The Lion Works School is an Independent Specialist school. If your child has an EHCP you have a legal right to have us consulted as to our suitability to educate your child. Your child having an EHCP means that they are entitled to additional support. You may decide this support is best provided by a progressive ethical solutions focused organisation that puts the student at the centre of the journey. Your local authority may or may not be supportive of this but you have rights and options if you disagree with their position.
On an EHC plan we would be classified as a "Specialist setting". Not all students with EHC plans qualify for a specialist setting. If your child does not, but you feel they should, then you have a legal right to appeal this. If you are unsatisfied with the response from your local authority you have the option of going to an education tribunal where a specially trained and experienced judge will determine whether you or your local authority are right in the assessment of your child's needs. Parents are overwhelmingly successful at the tribunal stage in their appeals against their local authorities' decisions.
The student is at the centre of our admissions process. We have designed our process in order to minimise the emotional impact on students when it comes to looking for the 'right school'. It is likely that students will have had a negative school 'breakdown' experience before coming to us, hence why they are searching for a new school. We need to tread carefully to protect a student's emotional wellbeing and self-esteem. We do not deviate from our formal structured admissions process so that every applicant has the right to be fairly assessed so that we can ascertain whether we can meet their needs. We can not meet every student's needs, if we try to do that then we will not meet anyone's needs. If we say we think we can help, then we really mean it.
Come for a tour. Ask questions and make small talk. We recommend you do not bring your child at this stage.
Still interested? Ask your case officer to send us a consultation. They will require your consent to send your child's EHC plan.
We will review your child's plan against our ability to meet needs. At this stage we regrettably determine that we may not be suitable for a large number of applicants. This can be in excess of 80% of applications. It can be difficult to hear this but it is important that we are honest and open with you. It would be far more harmful for your child to experience a placement breakdown because a school overestimated their ability to support them.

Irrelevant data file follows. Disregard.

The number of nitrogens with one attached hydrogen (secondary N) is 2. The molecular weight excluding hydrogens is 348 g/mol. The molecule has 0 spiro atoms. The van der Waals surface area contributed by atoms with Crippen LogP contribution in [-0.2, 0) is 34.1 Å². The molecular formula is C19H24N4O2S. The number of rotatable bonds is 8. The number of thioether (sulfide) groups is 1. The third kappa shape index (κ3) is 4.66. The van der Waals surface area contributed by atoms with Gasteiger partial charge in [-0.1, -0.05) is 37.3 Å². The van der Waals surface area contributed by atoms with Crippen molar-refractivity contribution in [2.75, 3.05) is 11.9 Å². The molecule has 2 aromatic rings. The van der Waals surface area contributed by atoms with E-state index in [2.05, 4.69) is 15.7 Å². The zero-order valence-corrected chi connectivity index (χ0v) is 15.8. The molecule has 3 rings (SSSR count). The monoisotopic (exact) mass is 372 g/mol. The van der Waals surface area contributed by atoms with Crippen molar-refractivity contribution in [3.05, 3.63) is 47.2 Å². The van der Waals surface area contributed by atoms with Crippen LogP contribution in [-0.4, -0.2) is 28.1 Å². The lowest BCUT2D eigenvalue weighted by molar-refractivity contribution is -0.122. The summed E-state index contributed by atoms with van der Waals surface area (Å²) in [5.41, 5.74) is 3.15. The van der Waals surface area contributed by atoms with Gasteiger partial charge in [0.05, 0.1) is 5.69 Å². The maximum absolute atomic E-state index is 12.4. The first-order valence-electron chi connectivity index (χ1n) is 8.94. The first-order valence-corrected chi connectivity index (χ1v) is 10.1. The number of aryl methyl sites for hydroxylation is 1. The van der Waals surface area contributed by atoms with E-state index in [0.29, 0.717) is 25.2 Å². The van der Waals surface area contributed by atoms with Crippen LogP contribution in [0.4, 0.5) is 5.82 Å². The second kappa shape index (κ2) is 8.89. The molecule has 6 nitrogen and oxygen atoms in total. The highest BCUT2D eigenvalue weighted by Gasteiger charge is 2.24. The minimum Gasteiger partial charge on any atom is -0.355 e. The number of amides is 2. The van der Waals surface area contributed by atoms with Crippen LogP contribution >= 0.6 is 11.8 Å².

If we feel we can meet your child's needs at this stage then we will be delighted to invite them in for 2 assessment afternoons. It's time to show your child our familiarisation brochure for students so they can visualise our setting and reduce their anxieties about meeting us. The assessments are an opportunity to get to know us and us to get to know you. Following these afternoons we will prepare a report that details our assessment outcomes. This will in most cases lead to an offer of a placement although this is not always the case. It is rare that we feel we cannot support a child at this stage as we are careful to only offer assessments when we really believe we can meet a child's needs, but unfortunately this can happen.
We will write a report within 48 hours detailing our assessments and whether we believe we can meet your child's needs. This will be sent to you and your case officer. At this stage it is possible that your local authority may choose not to agree to a placement at our setting. If they do so then they need to provide you with detailed reasons and alternatives that they feel are more appropriate. This can result in families being told they 'must' accept a place at a 'maintained' school. This is misleading. Many 'maintained' settings are part of academy chains, that means they are not maintained by the local authority. Their funding comes directly from the DFE. It does however mean it is likely to cost the local authority less money to send a child to an academy school. We believe in putting children before budgets. If you feel you are not satisfied with the options you have been given you have the right to appeal. In the first instance you must appeal to the local authority explaining the reasons why you disagree with their decision. In many cases this will be sufficient. If this is not successful you have the legal right to appeal to a tribunal. At this stage independent experts will review the situation and will require the local authority, yourselves and us, to present information as to the offers of provision available to your child. Historically between 80% and 95% of tribunals have been won by parents. We find this statistic troubling and very telling.